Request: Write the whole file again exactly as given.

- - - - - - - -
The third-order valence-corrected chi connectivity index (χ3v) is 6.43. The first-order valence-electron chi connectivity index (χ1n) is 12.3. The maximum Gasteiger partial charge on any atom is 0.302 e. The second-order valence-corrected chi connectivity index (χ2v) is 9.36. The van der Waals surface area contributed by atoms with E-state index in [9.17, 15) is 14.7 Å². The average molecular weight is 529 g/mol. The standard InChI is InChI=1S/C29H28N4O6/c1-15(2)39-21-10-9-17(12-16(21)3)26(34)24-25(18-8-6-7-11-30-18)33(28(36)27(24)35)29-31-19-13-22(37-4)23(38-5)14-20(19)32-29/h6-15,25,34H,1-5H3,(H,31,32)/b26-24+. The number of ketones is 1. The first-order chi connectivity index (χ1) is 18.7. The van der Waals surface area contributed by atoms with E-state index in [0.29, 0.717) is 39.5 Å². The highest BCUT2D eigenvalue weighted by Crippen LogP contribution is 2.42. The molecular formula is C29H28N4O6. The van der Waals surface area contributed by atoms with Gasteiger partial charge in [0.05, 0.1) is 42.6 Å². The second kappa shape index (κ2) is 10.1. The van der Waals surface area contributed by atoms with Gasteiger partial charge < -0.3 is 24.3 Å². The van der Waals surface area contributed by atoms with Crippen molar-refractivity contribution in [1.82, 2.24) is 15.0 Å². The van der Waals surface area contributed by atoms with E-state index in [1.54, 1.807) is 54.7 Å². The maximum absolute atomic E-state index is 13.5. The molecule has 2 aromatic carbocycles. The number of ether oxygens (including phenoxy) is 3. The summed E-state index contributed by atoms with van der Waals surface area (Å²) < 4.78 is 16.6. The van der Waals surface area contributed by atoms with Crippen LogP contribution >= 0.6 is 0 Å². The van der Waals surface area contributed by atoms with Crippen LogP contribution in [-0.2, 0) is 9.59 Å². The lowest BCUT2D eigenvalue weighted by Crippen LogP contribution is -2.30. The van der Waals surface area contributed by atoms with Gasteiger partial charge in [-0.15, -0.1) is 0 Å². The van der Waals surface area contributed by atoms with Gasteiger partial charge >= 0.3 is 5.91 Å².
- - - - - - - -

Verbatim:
The third-order valence-corrected chi connectivity index (χ3v) is 6.43. The first-order valence-electron chi connectivity index (χ1n) is 12.3. The maximum Gasteiger partial charge on any atom is 0.302 e. The second-order valence-corrected chi connectivity index (χ2v) is 9.36. The van der Waals surface area contributed by atoms with E-state index in [9.17, 15) is 14.7 Å². The average molecular weight is 529 g/mol. The standard InChI is InChI=1S/C29H28N4O6/c1-15(2)39-21-10-9-17(12-16(21)3)26(34)24-25(18-8-6-7-11-30-18)33(28(36)27(24)35)29-31-19-13-22(37-4)23(38-5)14-20(19)32-29/h6-15,25,34H,1-5H3,(H,31,32)/b26-24+. The number of ketones is 1. The first-order chi connectivity index (χ1) is 18.7. The van der Waals surface area contributed by atoms with E-state index in [0.29, 0.717) is 39.5 Å². The highest BCUT2D eigenvalue weighted by Crippen LogP contribution is 2.42. The molecular formula is C29H28N4O6. The van der Waals surface area contributed by atoms with Gasteiger partial charge in [0.05, 0.1) is 42.6 Å². The second kappa shape index (κ2) is 10.1. The van der Waals surface area contributed by atoms with Gasteiger partial charge < -0.3 is 24.3 Å². The van der Waals surface area contributed by atoms with Crippen molar-refractivity contribution in [1.82, 2.24) is 15.0 Å². The van der Waals surface area contributed by atoms with E-state index in [1.54, 1.807) is 54.7 Å². The maximum absolute atomic E-state index is 13.5. The molecule has 2 aromatic carbocycles. The number of ether oxygens (including phenoxy) is 3. The summed E-state index contributed by atoms with van der Waals surface area (Å²) < 4.78 is 16.6. The van der Waals surface area contributed by atoms with Crippen LogP contribution >= 0.6 is 0 Å². The van der Waals surface area contributed by atoms with Crippen LogP contribution in [-0.2, 0) is 9.59 Å². The lowest BCUT2D eigenvalue weighted by Crippen LogP contribution is -2.30. The van der Waals surface area contributed by atoms with Gasteiger partial charge in [-0.15, -0.1) is 0 Å². The van der Waals surface area contributed by atoms with Gasteiger partial charge >= 0.3 is 5.91 Å².